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It happens when you least expect it. When you're relaxing on the couch, catching an episode of "Seinfeld" after a long day's work. When you're brushing your teeth in the morning, just before running out the door.
"This is a rubber chicken!"
Before you know it, you're reciting every word in a high-pitched fake rubber chicken voice. It leaps from somewhere deep within you, pouring from your subconscious. "They buy it." "They buy it." "That too." "Yeah, baby!" "They love broken gold!" "They buy it all!"
Considered quirky and fun by some and horrendously annoying by others, the Arkansas Cash for Gold commercial, featuring a rubber chicken that's really excited about old gold, has enjoyed a good run on the local airwaves. Ask anybody in Central Arkansas about the advertisement and, chances are, they've seen it. Not only that, but they can recite the chicken's lines.
That doesn't mean everyone loves it. Jeff Fuller, owner of Arkansas Cash for Gold, says in the two years since it first aired he's received threatening emails and phone calls from people incensed by the advertisement.
"If you saw the emails and the phone calls that we get – if I was a politician, secret service would be knocking on their door tomorrow," Fuller says. "You wouldn't believe how threatening they are. We had one that said, 'Everybody at the TV station should be shot, whoever made the commercial should be shot.' Some people are clearly watching too much TV."
By now, the commercial has definitely hit a saturation point. And that can be good and bad, says Dr. Karen Hood, assistant professor of marketing and advertising at the University of Arkansas at Little Rock.
"After the first few exposures to a certain message, we tend to like it because we like things that are familiar to us," Hood says. "But after a certain point, the attitudes start to get negative. After you see it a number of times, there's something called the 'wear-out factor.' "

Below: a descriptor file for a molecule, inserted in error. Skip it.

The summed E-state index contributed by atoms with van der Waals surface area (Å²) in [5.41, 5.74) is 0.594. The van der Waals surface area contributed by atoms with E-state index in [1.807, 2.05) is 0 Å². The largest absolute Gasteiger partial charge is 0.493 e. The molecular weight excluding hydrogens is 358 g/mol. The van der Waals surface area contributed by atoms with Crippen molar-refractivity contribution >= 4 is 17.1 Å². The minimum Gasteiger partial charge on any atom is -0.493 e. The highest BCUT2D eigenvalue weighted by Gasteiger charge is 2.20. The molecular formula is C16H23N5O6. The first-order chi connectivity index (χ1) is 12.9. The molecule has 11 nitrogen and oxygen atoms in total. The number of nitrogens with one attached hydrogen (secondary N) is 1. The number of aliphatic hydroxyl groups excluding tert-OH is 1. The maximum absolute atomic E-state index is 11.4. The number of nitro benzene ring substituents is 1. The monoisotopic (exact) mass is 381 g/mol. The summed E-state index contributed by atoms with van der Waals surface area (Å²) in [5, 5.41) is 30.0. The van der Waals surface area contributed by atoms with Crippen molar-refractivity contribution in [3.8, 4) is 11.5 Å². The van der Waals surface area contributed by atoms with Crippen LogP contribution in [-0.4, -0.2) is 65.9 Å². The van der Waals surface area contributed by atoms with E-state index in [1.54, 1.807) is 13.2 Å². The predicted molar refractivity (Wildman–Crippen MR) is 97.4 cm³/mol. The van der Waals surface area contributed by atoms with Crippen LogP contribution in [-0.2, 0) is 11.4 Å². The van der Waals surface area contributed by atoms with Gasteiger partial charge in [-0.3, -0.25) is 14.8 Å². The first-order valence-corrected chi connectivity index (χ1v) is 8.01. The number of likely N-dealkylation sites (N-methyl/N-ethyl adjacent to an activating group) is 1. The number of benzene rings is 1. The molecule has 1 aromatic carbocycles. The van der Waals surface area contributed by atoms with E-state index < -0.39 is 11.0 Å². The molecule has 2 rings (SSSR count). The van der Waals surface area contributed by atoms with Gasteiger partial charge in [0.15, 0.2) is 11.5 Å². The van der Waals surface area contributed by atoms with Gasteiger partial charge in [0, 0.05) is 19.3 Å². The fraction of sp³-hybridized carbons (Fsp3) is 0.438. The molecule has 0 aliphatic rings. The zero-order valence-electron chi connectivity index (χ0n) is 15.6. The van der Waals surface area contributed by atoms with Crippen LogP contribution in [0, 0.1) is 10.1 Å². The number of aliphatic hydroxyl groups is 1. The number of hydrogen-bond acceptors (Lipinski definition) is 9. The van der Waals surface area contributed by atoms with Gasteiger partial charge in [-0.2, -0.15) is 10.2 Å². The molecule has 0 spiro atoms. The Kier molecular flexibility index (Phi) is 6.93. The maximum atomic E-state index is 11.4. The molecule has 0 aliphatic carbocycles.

Whether a commercial's message gets into your head is really a matter of how you watch TV. Normally, people aren't just plopped in front of the TV, giving it all of their attention. You're cooking, cleaning or your kids are running around everywhere and it's on in the background. Because this is how most people watch television, repetition is important, Hood says.
"Something that does get into your memory bank is something that's going to be repeated over and over. It does take a lot of repetition for something like that to remain in your memory," she says.
Fuller says he had nothing to do with the creation of the advertisement. He simply hired an advertising agency in Buffalo, N.Y., to do the work. He's been pleased with the results.
The real question that comes up when you analyze any advertisement is whether it leads potential customers to a "purchasing decision." Does it have any real impact on behavior? A lot of that has to do with knowing your audience and what type of product you're selling. Is selling your gold an impulse decision? If it is, repetition and nearly annoying viewers to death might pay off.
"If it's something you do on impulse, then you're going to go with the company that's on top of your mind," Hood says. "It's not like it hypnotizes you and sends you to your closet to rifle through your old jewelry. But if it's an impulse decision, and if you've heard the message a million times, you might say, 'Well, they're crazy, but I know they'll buy my stuff.' "
"As long as people are coming in our door and we ask, 'How did you hear about us?' and they say, 'The commercial,' then it still falls in the effective range. It's a top of the mind thing. You want to be number one in their consciousness when it comes to that business," Fuller says.
TV stations have requested that Fuller change the ad up a bit, to give viewers a break. For the moment, he's gone back to the original ad, which features a young blonde woman instead of the rubber bird. He says new ads are in the works, but it will be hard to top the chicken.
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